If the home was built before 1978, the appraiser should note the condition and location of all defective paint in the home. Inspect all interior and exterior surfaces – wars [sic], stairs, deck porch, railing, windows and doors – for defective paint (chipping, flaking or peeling). Exterior surfaces include those surfaces on fences, detached garages, storage sheds and other outbuildings and appurtenant structures (FHA’S 4150.2 Old Manual).

When it comes to FHA the standards aren’t always as clear as we’d like them to be. This is why it’s critical to know what the FHA manual actually says, consider the spirit of the FHA manual, be in tune with how the bulk of appraisers deal with issues, and of course use common sense.

Questions: Any stories, insight, or examples to share? Did I miss anything? I’d love to hear your take.

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The exchange of power between investors and FHA buyers

There is a clear exchange of power that is happening right now in the Sacramento real estate market. It’s as if the king of the market (cash) has announced his abdication, and one of the heirs (FHA) has quickly begun a quest to rule the throne. As cash investors have been leaving the market, FHA buyers have been picking up their slack. Of course, conventional buyers are also co-heirs to the market throne so to speak, so we cannot forget about them. Let’s look more closely below. Feel free to use these images in your newsletter, blog or social media (just give me a link back).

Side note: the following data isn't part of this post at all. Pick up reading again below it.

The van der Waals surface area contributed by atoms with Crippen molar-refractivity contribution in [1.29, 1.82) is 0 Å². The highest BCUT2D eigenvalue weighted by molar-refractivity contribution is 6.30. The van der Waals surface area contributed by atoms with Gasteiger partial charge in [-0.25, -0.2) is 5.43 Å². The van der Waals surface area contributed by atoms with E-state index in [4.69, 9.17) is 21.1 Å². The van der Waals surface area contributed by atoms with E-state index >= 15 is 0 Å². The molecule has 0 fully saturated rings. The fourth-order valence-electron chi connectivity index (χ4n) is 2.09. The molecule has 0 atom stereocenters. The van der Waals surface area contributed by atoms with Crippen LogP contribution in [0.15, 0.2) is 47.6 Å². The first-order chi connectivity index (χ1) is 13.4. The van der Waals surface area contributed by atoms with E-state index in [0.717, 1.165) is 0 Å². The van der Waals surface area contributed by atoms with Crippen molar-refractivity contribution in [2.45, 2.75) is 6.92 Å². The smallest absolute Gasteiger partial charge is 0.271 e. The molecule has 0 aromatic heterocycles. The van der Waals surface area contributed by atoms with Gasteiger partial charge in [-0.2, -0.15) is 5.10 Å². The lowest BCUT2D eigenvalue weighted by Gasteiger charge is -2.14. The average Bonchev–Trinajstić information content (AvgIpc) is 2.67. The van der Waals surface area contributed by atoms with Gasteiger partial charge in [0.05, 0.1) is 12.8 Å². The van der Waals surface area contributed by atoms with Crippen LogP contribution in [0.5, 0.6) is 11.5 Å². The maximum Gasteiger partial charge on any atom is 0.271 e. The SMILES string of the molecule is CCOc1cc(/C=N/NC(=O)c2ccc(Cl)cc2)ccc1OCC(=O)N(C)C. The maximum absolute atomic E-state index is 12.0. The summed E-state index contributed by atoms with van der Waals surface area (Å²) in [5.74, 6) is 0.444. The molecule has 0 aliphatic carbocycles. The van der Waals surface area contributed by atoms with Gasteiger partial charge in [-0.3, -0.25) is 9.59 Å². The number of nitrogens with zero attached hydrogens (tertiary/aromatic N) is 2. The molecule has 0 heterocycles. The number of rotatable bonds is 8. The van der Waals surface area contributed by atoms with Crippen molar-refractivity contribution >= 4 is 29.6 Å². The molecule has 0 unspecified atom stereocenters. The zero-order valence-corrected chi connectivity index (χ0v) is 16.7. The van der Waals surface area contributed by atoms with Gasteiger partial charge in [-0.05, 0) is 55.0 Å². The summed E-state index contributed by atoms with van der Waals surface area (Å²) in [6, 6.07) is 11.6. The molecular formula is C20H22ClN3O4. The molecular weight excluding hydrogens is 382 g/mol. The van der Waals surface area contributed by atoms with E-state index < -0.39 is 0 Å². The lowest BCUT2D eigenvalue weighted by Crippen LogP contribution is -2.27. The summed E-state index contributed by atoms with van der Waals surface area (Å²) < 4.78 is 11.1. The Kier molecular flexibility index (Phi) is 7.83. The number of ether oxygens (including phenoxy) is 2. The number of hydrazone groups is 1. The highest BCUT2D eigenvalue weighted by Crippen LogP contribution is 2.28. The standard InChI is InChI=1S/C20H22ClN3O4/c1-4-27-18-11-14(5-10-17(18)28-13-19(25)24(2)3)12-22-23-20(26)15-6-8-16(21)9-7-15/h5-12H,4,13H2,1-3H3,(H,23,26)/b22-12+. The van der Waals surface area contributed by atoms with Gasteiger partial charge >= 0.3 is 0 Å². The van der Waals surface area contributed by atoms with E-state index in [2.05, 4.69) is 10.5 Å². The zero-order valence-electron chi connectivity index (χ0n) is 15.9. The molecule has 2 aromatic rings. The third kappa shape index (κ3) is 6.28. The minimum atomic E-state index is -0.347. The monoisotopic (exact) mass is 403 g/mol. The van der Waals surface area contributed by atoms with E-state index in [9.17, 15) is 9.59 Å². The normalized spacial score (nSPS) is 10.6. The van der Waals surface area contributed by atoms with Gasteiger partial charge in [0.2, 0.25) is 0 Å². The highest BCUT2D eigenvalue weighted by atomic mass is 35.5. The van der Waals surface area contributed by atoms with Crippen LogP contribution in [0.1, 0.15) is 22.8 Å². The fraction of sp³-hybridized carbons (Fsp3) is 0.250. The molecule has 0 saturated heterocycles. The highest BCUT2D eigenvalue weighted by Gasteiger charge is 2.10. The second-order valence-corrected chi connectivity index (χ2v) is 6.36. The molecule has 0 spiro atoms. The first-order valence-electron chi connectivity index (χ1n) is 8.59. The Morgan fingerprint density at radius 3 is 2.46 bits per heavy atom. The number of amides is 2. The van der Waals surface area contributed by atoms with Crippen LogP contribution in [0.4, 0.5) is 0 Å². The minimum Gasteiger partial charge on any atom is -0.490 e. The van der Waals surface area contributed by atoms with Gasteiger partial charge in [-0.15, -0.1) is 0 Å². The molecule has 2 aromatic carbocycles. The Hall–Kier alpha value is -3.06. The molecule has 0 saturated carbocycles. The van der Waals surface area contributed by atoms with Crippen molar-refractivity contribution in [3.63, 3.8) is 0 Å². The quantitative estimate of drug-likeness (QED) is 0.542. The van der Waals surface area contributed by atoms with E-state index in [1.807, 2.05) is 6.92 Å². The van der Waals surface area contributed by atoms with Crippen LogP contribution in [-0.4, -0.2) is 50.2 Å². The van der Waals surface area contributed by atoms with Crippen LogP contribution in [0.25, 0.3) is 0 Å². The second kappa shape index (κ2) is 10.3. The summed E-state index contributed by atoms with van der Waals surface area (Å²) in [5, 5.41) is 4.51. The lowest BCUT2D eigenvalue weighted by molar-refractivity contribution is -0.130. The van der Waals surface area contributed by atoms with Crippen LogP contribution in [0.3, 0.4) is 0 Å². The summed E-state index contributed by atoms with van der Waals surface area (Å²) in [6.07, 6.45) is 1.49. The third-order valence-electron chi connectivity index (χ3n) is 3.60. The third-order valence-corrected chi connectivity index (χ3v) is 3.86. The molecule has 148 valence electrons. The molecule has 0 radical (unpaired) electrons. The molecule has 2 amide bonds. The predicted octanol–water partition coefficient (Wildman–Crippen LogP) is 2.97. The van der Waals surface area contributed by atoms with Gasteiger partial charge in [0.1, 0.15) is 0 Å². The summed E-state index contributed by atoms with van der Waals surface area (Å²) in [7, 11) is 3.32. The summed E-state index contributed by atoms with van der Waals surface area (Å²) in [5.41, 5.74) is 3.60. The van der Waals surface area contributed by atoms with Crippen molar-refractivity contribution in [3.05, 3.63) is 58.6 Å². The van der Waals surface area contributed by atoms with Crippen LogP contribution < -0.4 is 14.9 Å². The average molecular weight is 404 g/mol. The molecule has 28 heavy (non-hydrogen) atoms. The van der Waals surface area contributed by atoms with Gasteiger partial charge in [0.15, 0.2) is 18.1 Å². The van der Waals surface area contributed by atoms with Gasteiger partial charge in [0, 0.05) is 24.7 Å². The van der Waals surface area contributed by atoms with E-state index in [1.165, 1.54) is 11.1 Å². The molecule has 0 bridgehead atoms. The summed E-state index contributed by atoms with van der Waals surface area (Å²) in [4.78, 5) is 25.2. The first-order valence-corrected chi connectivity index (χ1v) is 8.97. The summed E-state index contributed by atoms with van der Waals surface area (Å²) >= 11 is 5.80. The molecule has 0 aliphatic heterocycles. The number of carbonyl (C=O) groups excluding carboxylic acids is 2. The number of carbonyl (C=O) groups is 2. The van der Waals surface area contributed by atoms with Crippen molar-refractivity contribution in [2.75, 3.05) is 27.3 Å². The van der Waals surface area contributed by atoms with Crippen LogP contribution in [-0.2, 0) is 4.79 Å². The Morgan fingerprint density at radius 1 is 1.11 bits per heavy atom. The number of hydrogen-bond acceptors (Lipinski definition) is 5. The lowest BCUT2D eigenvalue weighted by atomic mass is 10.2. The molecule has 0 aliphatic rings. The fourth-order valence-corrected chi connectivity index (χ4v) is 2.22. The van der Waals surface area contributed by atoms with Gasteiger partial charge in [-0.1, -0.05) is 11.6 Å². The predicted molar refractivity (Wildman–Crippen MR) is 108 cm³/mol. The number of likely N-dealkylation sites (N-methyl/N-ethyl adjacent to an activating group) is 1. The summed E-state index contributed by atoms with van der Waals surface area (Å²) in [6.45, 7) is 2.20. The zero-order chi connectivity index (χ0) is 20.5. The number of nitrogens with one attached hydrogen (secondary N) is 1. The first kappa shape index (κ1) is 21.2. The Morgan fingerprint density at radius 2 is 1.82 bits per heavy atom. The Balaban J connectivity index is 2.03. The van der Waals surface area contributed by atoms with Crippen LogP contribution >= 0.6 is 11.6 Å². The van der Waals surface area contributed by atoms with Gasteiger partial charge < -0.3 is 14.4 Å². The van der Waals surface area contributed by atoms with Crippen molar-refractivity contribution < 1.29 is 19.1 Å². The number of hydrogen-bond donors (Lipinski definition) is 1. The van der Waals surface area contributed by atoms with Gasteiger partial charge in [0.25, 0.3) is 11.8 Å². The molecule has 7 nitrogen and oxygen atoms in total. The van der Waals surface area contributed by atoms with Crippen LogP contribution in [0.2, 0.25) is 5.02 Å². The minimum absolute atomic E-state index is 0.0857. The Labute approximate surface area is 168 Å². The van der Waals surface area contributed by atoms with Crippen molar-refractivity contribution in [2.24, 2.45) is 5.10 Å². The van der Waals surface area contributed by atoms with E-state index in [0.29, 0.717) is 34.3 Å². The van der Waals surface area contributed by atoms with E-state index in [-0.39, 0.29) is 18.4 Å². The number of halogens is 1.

cash sales under 200K vs FHA in Sacramento - by Sacramento Appraisal Blog 1

Dueling for Market Power: Maybe I’m some sort of data geek, but the graph above is exciting since it shows that cash and FHA are heading to cross paths soon. In fact, it looks like they’ll meet up in one more quarter or so as long as the current pace continues. As I mentioned yesterday, cash sales have declined 12.5% since the beginning of the year in Sacramento County, while FHA has increased 3.3% in the past few months alone (or 6.4% under $200,000). Ultimately this means investors in 2014 will presumably play less of a role in shaping the direction of value and the market. Things are a-changing.

cash investor trends in sacramento - by home appraiser - sacramento appraisal blog

Here is a video to unpack the Sacramento market. It’s only two minutes long. Enjoy and share (click HERE if you don’t see the video in your email subscription).

Need to brush up on your FHA knowledge? If you’re feeling a little rusty about understanding FHA appraisal standards, it’s time to brush up on your knowledge so you are ready for the emerging market. You can check out other FHA appraisal articles I’ve written or feel free to ask questions. Also, I am sitting on a “Lunch and Learn” panel on 10/16/2013 at the Sacramento Association of Realtors called: Zombies, Vampires & FHA (you should only be afraid of two of these). Come on out and freshen up your skills.

Question: What do you think your clients would say about the graphs? I’d love to hear your take.

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Can you give “zero value” to part of a property during a sale?